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Corn Drops to One-Week Low as Rain Eases Argentine Crop Stress

December 30, 2013
corn morning dew

Corn fell to a one-week low in Chicago, set for the biggest annual drop on record, on speculation that rain in parts of Argentina would aid crops hampered by hot and dry conditions.

Areas of the nation will see two to three days of rain this week and cooler weather, after "oppressive heat" in some regions last week, QT Weather said in a report yesterday. Farmers in Argentina had planted 73 percent of their corn crops and 83 percent of soybeans as of Dec. 27, according to the Buenos Aires Grains Exchange. The country is the third-biggest corn and soybean exporter.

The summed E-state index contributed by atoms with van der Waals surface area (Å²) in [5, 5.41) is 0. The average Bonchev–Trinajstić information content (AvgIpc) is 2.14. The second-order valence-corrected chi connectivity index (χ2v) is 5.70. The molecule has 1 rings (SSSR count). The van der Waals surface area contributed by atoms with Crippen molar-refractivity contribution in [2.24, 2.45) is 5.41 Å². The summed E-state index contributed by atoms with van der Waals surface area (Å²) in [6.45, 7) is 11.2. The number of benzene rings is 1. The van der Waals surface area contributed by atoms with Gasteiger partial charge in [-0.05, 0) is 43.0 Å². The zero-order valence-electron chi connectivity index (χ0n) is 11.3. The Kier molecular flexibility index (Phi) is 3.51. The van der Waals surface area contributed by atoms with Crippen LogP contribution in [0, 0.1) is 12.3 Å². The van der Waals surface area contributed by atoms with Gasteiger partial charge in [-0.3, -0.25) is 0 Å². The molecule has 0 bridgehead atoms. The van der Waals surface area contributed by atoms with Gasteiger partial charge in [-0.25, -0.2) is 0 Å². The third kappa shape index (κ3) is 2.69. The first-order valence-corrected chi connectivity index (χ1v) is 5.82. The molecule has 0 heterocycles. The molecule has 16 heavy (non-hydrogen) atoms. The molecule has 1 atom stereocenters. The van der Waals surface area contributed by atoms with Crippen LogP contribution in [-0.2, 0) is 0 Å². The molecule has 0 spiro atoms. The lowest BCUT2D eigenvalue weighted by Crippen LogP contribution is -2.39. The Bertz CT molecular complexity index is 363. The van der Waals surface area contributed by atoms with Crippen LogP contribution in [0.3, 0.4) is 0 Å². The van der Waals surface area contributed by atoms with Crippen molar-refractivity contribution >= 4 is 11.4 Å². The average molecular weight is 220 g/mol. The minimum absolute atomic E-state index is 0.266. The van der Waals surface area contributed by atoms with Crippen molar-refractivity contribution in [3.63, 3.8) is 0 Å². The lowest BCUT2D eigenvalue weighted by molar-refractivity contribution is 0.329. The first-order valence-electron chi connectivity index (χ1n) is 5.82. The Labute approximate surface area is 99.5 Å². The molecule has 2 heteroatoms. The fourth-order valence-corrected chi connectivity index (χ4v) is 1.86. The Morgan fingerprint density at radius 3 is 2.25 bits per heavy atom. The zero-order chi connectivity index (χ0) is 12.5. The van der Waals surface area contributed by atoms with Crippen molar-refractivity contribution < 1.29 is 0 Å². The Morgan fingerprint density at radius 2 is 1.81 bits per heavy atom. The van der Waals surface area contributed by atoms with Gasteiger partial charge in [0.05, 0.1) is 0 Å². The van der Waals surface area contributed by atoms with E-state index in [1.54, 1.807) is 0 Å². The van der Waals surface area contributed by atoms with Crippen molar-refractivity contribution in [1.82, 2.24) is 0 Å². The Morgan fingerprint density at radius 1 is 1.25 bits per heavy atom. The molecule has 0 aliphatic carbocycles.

"There are more moderate temperatures prevailing in Argentina and Brazil, along with small, but nonetheless important, rains having fallen," economist Dennis Gartman wrote in his daily Gartman Letter.

Corn for delivery in March declined 0.5 percent to $4.255 a bushel at 4:58 a.m. on the Chicago Board of Trade after touching $4.2525, the lowest since Dec. 19. Prices slumped 39 percent this year.

World corn production may reach a record 964.3 million metric tons in the 2013-14 season as U.S. farmers harvest the biggest crop ever, the U.S. Department of Agriculture estimates. The country is set to be the biggest exporter in the period, followed by Brazil, while Argentina’s shipments will tie for third place with Ukraine, according to the USDA.

Soybeans for delivery in March fell 0.6 percent to $13.0575 a bushel, set to retreat 7.4 percent this year, and wheat for the same delivery month declined 0.4 percent to $6.0675 a bushel, down 22 percent in annual terms. In Paris, milling wheat for delivery in March rose 0.4 percent to 205 euros ($282) a ton on NYSE Liffe, leaving this year’s decline at 18 percent.


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